Plenaries

Morning plenaries

The morning plenary sessions featured announcements, world news, and short presentations from participants who came upon their nonviolent activism in difficult and threatening circumstances:

Serdar Tekin from the Izmir War Resisters' Association described how he and war resister Osmat Murat Ülke sat around a table one night in the early '90s working out a strategy for resisting militarism in Turkey. "We thought we were the only ones in the country. We are very isolated because of the very militaristic and authoritarian society."

The group first contacted WRI in 1992, and soon made vital international contacts with other conscientious objection movements, including that in Greece (the Turkish state's traditional enemy). Anti-militarists in Izmir, Istanbul and other cities soon found themselves the subject of official harassment and arrest; when Ossi officially challenged the military service law by publicly burning his call-up papers, a long cycle of trials and releases and re-arrests began. International support was a major factor in keeping up morale, both for Ossi and his supporters: "For all this time we have not been alone. We really felt we were in a network of international solidarity."

Yeni Damayanti described how an opposition culture emerged out of student circles in Indonesia in the late '80s and early '90s. "We were trying to break up the culture of fear and give people more information, so we started to make open demonstrations. Usually we took cases of land disputes, because so many farmers had been kicked off the land for development projects like golf courses and chemical plants."

"We had the demonstrations openly, but we were quite careful in designing them. We had levels of danger for different locations. The one that got me to prison was in December, 1994, when we kind of miscalculated. We were in front of Parliament House, and we demanded that Suharto be taken to court and the military stop using military force dealing with civilians, and we also demanded dissolving the military extrajudicial bodies. Then the military came."

Yeni was imprisoned for a year. "In Indonesia, if you're an activist, you accept the fact that one of your feet is already in jail." She lived in exile for three years after her release, returning home soon after the fall of Suharto.

Xhelal Svecla, a dentistry student at the UPSUP Health Commission in Prishtinë (Kosovo/a), described how he became an activist after "trying to lead an ordinary life ... closing my eyes and thinking that someone else will deal with the situation."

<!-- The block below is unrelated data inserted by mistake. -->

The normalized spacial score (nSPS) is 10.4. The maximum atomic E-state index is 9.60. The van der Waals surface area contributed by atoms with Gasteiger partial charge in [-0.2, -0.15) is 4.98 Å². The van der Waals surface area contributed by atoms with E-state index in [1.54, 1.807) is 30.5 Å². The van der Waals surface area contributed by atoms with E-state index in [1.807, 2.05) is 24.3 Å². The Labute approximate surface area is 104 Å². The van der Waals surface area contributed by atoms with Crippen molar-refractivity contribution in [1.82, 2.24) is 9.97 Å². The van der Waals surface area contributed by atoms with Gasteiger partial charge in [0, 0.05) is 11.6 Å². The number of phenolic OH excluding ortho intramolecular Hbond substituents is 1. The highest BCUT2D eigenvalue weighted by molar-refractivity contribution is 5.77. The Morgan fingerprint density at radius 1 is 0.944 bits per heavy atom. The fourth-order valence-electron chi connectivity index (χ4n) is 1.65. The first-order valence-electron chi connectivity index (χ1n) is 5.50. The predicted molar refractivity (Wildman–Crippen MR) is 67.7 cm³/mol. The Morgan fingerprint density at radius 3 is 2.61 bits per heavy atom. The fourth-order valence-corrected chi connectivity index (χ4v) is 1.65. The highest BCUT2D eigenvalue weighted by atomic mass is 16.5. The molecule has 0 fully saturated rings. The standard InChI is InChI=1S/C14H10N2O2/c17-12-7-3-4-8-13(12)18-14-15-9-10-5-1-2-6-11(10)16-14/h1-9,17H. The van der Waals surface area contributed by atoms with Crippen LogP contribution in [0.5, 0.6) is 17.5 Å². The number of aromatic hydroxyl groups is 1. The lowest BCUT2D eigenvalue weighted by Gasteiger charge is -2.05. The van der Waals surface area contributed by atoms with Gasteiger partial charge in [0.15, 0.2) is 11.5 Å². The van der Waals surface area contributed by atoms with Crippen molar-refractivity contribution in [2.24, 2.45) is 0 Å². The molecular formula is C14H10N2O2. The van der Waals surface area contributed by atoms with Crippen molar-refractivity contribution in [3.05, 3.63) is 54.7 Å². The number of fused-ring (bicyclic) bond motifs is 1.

"But the situation reached the stage that you couldn't any more just switch the TV off and stop it. I joined the students' union after I saw that I myself had to do something myself to help my people, to help somehow to resolve the situation that was eating me and eating everyone day by day. Now that the war is going on, I think there is not a lot of space and means with which we can work in our nonviolent struggle. Lots of people ask why the nonviolent struggle didn't work, and I don't know that myself.

"I hope the time will come when everyone in the world won't switch off the TV when Kosovo/a is shown but will raise their voice to stop this bloodshed and to start talking between two nations, between the Serbian regime, which is most to blame, and the relevant Albanian side, and once and for all to stop this genocide in Kosovo/a".

Diane Rizek/Shaloufi was born to a Palestinian family in Nazareth. "In 1948 Israel became a reality. Many Palestinians ran away because of the war in 1948 or they were kicked out. An apartheid policy was introduced. Farmers lost their land. Our history books were written in a way to encourage hatred of my people.

"As a student I started as an activist. Hatred started to increase inside me so I had to do something because I don't like to hate. When I married, we went together to live in Neve Shalom/Wahat al-Salaam to rewrite the history of how people live together in this country.

"We have a lot of problems because we are a mixed community. But we try to teach our children -- also children from the surrounding villages -- they should look at the other as equals.

"Now we are recognised as an experiment. Many people come and visit us, take part in our workshops and training courses. We also get teachers to learn about how we do it, also from other countries -- like Greece and Croatia -- to learn how to deal with culture and different languages. How to deal with all these issues. "

from notes by Howard Clark, Ellen Elster, and Judith Pasternak

Choosing Peace Together

Vesna Terselic of ARK welcomed participants to the Triennial and noted the difficulties facing participants from the Federal Republic of Yugoslavia (Montenegro and Serbia, including Vojvodina and Kosovo/a). "The war in Kosovo/a is gathering force and the humanitarian crises have already started, but the Croatian administration have not given visas to the people who work for peace and who could tell us about the 'other side' of the conflicts."